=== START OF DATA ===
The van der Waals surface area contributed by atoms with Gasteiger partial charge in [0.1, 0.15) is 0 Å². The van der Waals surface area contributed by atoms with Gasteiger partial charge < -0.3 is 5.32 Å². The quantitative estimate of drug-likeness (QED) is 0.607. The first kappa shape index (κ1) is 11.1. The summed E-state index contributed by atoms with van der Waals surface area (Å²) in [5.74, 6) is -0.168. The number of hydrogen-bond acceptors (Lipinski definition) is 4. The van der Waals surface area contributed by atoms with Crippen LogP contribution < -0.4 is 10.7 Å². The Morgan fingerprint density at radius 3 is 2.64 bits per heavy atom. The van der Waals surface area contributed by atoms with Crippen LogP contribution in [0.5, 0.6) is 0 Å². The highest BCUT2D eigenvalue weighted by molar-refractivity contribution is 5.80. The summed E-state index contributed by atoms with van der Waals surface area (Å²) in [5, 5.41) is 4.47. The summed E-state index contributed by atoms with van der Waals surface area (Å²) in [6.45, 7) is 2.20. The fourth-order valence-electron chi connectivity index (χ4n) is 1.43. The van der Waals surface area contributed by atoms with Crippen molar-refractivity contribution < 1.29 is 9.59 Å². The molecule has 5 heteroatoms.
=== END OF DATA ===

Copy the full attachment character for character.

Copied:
The van der Waals surface area contributed by atoms with Gasteiger partial charge in [0.1, 0.15) is 0 Å². The van der Waals surface area contributed by atoms with Gasteiger partial charge < -0.3 is 5.32 Å². The quantitative estimate of drug-likeness (QED) is 0.607. The first kappa shape index (κ1) is 11.1. The summed E-state index contributed by atoms with van der Waals surface area (Å²) in [5.74, 6) is -0.168. The number of hydrogen-bond acceptors (Lipinski definition) is 4. The van der Waals surface area contributed by atoms with Crippen LogP contribution < -0.4 is 10.7 Å². The Morgan fingerprint density at radius 3 is 2.64 bits per heavy atom. The van der Waals surface area contributed by atoms with Crippen LogP contribution in [0.5, 0.6) is 0 Å². The highest BCUT2D eigenvalue weighted by molar-refractivity contribution is 5.80. The summed E-state index contributed by atoms with van der Waals surface area (Å²) in [5, 5.41) is 4.47. The summed E-state index contributed by atoms with van der Waals surface area (Å²) in [6.45, 7) is 2.20. The fourth-order valence-electron chi connectivity index (χ4n) is 1.43. The van der Waals surface area contributed by atoms with Crippen molar-refractivity contribution < 1.29 is 9.59 Å². The molecule has 5 heteroatoms.